- Postcard on paper on photograph, black and white, on paper
- Unconfirmed: 240 x 190 mm
- Purchased 2007
Mask XIII is a collage created by superimposing a postcard on a black and white photograph. The photograph is a film publicity portrait of an unidentifiable actress taken during the 1940s or 1950s. The postcard is a colour print mounted upside down over the actress’s face. It shows an image of a ruined stone building partially surrounded by trees. Stezaker has positioned it so that the inverted building appears framed within the actress’s face: the edge of the building matches the actress’s hairline at the right side of her face and a tree trunk and branches continuing the line of her face’s left side. Dark areas of foliage either side of the building align with her dark hair. A second tree in front of the ruin extends down the image to connect with the woman’s hand which is raised to her chin emerging from a narrow section of sky at the top of the postcard. At the bottom of the postcard, which traverses the subject’s forehead, the inverted caption ‘Nîmes – Le Temple de Diane’ identifies the ruin as the temple of Diana at Nîmes in France. The form of the inverted temple and its positioning over the woman’s face have the effect of evoking a skull: three rounded arches leading into darker spaces suggesting eye and nose-sockets and the broken upper edge of the ruin drawing the line of a broken and toothless jaw.
Initiated around 1980, the series of Mask collages developed from the Film Still collages, such as The Trial, The Oath and Insert (1978-9, T12341-3). The Masks all follow a similar and deceptively simple format: a film publicity portrait of a star whose face is covered by a postcard – ostensibly a mask – which opens a window into another space, paradoxically suggesting a view behind the mask constituted by the actor’s face. Initially the postcards were images of bridges and caves which in some instances united two or more protagonists. Over the years Stezaker has extended his range of imagery to include tunnels, caverns, rock formations such as stalactites and stalagmites, railway tracks, historic ruins and monuments (as in this collage), woodland clearings and paths (as in Mask XIV, 2006, T12347), as well as streams, waterfalls (as in Mask XI, 2005, T12345), lakes and the sea. Stezaker began collecting film stills in 1973 but was not able to afford photographic portraits of film stars until the early 1980s when their price dropped. The first portraits the artist used were damaged or of forgotten film actors, unnamed and anonymous. He has commented:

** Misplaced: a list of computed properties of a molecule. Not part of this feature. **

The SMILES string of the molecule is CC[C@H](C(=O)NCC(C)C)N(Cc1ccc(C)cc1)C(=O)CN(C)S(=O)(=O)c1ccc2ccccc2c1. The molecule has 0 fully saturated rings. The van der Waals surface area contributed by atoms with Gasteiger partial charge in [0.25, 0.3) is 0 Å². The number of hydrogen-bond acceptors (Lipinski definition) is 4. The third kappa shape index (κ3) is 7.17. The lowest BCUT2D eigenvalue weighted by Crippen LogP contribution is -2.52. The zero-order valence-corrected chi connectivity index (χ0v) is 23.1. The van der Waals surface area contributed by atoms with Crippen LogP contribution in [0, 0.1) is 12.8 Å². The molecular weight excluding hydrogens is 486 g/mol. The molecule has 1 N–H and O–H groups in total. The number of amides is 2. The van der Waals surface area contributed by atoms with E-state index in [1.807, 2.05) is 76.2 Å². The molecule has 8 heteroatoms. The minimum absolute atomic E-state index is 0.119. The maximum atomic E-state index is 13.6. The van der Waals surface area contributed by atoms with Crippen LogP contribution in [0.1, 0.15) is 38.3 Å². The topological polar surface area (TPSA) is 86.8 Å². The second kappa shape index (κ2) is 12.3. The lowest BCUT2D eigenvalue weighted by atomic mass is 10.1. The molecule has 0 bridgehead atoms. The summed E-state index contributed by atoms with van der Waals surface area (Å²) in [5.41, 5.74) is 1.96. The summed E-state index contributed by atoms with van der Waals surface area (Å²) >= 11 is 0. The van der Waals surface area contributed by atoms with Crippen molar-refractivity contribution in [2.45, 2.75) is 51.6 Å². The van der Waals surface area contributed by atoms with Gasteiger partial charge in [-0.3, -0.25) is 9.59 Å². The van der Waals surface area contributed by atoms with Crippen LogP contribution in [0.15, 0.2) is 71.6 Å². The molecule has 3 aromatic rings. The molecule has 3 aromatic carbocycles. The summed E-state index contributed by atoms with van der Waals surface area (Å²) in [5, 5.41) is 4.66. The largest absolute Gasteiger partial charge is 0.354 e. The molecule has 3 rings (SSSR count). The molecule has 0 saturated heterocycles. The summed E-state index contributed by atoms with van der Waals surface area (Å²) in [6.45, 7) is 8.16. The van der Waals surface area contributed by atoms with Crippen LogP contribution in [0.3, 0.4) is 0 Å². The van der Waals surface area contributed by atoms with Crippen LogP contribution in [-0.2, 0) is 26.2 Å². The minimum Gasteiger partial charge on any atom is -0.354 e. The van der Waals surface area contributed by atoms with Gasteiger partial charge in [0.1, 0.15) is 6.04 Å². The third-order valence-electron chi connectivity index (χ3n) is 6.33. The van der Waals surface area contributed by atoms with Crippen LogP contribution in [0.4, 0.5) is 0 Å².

The Masks were inspired by reading Elias Canetti’s essay on masks and unmasking in his wonderful book Crowds and Power which inspired so much of my work at this time ... I was also teaching a course on Bataille and the origins of art which focused on the mask as the origin and point of convergence of all the arts. Canetti’s idea of the mask as a covering of absence and, in its fixity, as a revelation of death, alongside my discovery of Blanchot’s Space of Literature, was an important turning point in my thinking and in my approach to my work. I usually think of the key dates being 1979 and 1980 as marking a yielding to pure image-fascination and as a release from any function societal or transgressive in the work. The Masks were a response in practice to the Canetti/Blanchot idea of the ‘death’s space’ of the image and consolidated the sense of pure fascination and the desire for ‘exile from life in the world of images’, an ideal I saw in the practice of Joseph Cornell.